* Extend the geographic coverage of 2G (voice and text) networks from 80% today to 90% by 2017 (the target for 3G and 4G is 85%). Part of this is contingent upon their plans to update the Electronic Communications Code (ECC), which could make it easier and cheaper to install new infrastructure. But land owners are opposed to having their income from land access cut, Ofcom don’t plan to lower their spectrum licence fees and there’s opposition to allowing the construction of taller masts. In short, this could be a difficult policy to achieve.

* Extend 4G population coverage to 98% of premises (indoors) across the UK by 2017. Commercial operators are already almost certain to achieve this and probably by a year or so earlier than demanded.

* Support the on-going development of future 5G mobile technology.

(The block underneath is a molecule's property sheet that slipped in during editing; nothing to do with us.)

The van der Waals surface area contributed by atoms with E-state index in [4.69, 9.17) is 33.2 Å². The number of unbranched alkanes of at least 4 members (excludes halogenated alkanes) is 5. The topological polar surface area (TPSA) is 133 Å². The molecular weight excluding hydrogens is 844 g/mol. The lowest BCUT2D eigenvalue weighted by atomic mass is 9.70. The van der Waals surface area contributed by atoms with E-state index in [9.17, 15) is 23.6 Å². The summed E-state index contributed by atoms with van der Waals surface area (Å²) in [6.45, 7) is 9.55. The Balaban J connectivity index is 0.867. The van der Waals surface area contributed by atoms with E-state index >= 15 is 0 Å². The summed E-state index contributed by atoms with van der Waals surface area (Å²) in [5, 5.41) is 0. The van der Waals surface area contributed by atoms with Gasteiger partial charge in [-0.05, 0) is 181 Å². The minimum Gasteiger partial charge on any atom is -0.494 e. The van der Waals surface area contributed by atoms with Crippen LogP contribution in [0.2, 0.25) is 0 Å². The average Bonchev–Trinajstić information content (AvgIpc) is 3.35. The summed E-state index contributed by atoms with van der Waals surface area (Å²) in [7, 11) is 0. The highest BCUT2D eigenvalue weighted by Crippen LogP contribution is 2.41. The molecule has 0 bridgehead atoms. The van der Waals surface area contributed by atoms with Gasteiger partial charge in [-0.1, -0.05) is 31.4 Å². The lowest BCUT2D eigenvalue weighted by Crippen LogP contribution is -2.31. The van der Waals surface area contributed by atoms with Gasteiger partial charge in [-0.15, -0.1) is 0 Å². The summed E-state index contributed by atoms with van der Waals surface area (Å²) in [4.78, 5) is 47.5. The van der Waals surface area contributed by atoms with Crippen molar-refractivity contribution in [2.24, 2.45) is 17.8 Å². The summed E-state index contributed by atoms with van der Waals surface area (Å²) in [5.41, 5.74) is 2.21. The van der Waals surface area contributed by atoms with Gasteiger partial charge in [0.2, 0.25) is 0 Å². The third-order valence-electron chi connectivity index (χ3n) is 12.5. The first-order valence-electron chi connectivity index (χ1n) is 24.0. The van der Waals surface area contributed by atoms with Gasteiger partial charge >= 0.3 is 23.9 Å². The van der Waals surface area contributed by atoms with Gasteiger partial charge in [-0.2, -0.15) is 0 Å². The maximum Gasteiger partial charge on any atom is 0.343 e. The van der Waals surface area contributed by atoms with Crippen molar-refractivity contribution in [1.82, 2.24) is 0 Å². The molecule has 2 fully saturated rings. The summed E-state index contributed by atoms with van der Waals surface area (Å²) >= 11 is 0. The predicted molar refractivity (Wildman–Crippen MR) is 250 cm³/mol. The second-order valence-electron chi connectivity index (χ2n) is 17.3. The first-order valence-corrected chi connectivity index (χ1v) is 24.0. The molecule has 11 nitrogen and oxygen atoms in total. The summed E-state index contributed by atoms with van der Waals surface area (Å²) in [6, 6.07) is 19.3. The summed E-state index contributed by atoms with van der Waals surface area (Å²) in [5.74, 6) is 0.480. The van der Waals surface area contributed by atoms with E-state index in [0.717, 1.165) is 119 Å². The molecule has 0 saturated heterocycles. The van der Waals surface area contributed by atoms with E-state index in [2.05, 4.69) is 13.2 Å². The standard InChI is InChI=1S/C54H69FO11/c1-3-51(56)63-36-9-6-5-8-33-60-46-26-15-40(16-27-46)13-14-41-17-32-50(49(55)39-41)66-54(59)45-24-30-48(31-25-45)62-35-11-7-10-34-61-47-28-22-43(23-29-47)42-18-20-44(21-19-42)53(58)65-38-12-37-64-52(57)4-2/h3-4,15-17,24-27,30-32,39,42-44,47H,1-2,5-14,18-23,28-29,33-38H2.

The only less certain area is the immensely complicated issue of EU membership and the impact that a referendum, which might take us out of Europe, could have on harmonisation of the various telecoms and Internet related rules and regulations. We will have to explore that too in the future.

No doubt we’ve probably overlooked a few things above, but as we said at the start it remains a broad continuation of existing policy.

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By Mark Jackson
Mark is a professional technology writer, IT consultant and computer engineer from Dorset (England), he also founded ISPreview in 1999 and enjoys analysing the latest telecoms and broadband developments. Find me on Twitter, , Facebook and Linkedin.